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I realize connecting two different voltage sources in parallel is a contradiction (in an ideal circuit). But if I were to connect this in practice and measure the voltage across points A and B, what value of voltage would it show? And how much current would be sunk by the 5V battery? (Non ideal conditions) enter image description here

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    \$\begingroup\$ Add an internal resistance in series to each source, assign values to them and you can calculate the voltage across A and B as well as the current sunk by the 5V \$\endgroup\$ – Huisman Apr 11 '19 at 6:36
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    \$\begingroup\$ If you do this with real voltage sources (power supplies) the end result will depend on the details. Some power supplies are incapable of sinking current to maintain their output voltage. For that type of supply, when you hook them up in parallel, whichever one is set to a higher voltage wins. Not much current flows into the lower voltage supply. But there are no guarantees, and tons of details that can change the answer. \$\endgroup\$ – mkeith Apr 11 '19 at 6:38
  • \$\begingroup\$ When you say "higher voltage wins" does it mean that the multimeter would read 10V when kept across points A and B? \$\endgroup\$ – noorav Apr 11 '19 at 6:45
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    \$\begingroup\$ In case of batteries: in practice both batteries will quite likely be damaged due to overheating (explode worst case). But in theory, you can calculate the voltage and currents as proposed. \$\endgroup\$ – Huisman Apr 11 '19 at 7:06
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    \$\begingroup\$ @noorav If B is a battery, as you've said in the OP, then it can sink current. If A was current limited, then it would pull A down to 5v, or a little higher as determined by its charging voltage. If A was a very low impedance source, and B was a small battery, it would fry the battery. If B was a power supply that couldn't sink current, then 'A would win' and could take the terminal voltage up to 10v. If that 10v let the smoke out of the 5v supply, then it might fail short, or open, for 0v or 10v respectively. Details, details! There are many ways the components can be 'non ideal'. \$\endgroup\$ – Neil_UK Apr 11 '19 at 7:07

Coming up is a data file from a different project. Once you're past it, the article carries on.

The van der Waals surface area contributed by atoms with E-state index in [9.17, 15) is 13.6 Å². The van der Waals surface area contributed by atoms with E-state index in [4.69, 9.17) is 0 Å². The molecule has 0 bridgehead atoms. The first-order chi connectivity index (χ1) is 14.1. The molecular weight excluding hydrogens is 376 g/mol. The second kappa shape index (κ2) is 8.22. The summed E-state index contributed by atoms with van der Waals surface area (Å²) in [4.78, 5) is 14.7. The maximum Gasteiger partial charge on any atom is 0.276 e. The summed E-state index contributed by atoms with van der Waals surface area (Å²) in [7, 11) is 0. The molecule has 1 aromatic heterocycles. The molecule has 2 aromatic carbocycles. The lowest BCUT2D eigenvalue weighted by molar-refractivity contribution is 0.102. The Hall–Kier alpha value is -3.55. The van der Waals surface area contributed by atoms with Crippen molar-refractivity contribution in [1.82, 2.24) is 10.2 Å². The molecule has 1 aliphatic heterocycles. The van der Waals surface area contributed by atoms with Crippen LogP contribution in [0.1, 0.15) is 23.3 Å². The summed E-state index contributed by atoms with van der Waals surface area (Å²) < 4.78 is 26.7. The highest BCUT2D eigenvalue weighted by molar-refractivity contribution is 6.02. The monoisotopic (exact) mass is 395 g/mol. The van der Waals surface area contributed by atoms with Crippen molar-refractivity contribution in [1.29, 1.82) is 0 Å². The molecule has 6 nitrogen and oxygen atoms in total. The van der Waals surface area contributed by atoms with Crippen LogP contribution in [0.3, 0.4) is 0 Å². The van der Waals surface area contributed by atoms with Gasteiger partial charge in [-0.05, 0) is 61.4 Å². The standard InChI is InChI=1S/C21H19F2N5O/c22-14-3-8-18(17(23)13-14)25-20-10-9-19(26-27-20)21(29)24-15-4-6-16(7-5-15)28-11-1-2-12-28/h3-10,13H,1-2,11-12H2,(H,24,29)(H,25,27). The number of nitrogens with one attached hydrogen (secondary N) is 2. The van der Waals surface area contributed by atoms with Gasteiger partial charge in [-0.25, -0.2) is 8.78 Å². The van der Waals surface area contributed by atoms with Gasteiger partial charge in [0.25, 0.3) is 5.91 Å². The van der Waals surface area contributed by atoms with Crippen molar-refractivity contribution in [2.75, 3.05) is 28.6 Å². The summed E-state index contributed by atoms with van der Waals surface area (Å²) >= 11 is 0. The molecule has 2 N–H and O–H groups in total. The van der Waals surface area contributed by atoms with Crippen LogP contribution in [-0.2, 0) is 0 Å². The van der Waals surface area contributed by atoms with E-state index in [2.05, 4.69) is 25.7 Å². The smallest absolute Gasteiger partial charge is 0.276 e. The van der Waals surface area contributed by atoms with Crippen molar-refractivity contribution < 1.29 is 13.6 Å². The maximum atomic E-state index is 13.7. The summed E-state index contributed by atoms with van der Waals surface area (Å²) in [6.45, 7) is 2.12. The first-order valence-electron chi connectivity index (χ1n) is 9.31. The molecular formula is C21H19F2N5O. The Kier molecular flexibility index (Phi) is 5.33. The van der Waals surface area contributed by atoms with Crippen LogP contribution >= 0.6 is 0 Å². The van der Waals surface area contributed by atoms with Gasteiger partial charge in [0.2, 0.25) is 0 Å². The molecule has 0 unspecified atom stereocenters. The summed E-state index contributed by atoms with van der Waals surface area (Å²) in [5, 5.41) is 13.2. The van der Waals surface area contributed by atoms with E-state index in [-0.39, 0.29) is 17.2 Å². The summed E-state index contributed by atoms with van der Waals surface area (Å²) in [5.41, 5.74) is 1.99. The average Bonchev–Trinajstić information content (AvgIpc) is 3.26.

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That totaly depends on the internal resistors of the voltage sources.

schematic

simulate this circuit – Schematic created using CircuitLab

Then you can use the superposition principle and calculate the voltage level on the top of the circuit.

enter image description here

So, if both internal resistors have the same value the voltage V_out would be 7.5V. With other resistor values the voltage can vary between 5V and 10V.

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A lot depends on the power supplies involved.

You can't do this with theoretical ideal voltage sources since any voltage difference would lead to infinite circulating currents flowing from the higher voltage source into the lower voltage source.


In the real world the most likely scenarios are:

  • For most typical bench power supplies they can only source current and not sink current. For example if I try this with the bench power supplies I have in my lab setting both to the same voltage. The one with the slightly higher voltage provides all the current until it goes into current limit. The voltage falls slightly and both power supplies conduct. If I set them to noticeably different voltages the one set higher provides all the current and the other displays a fault. Only the higher voltage source provides any current to the load, if any exists. The lower voltage source sees the output voltage as top high already and provides no current.

  • Some power supplies really don't like to be connected in parallel however so check the manual, or with the manufacturer first. For example a crowbar circuit on the output of one power supply, for OVP, may cause very high currents to flow possibly resulting in the failure of one or both power supplies.

  • Some power supplies are designed to share current. One way is to provide some defined series resistance, though this is often simulated to avoid power loss. The other way is to provide a common current share signal between the power supples.

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  • \$\begingroup\$ "For most typical bench power supplies they can only source current and not sink current". So would the current from the higher voltage supply go directly to the output? Or does the output see a sum of two currents, one from the lower voltage source and the other one from the higher voltage source? \$\endgroup\$ – noorav Apr 11 '19 at 9:10

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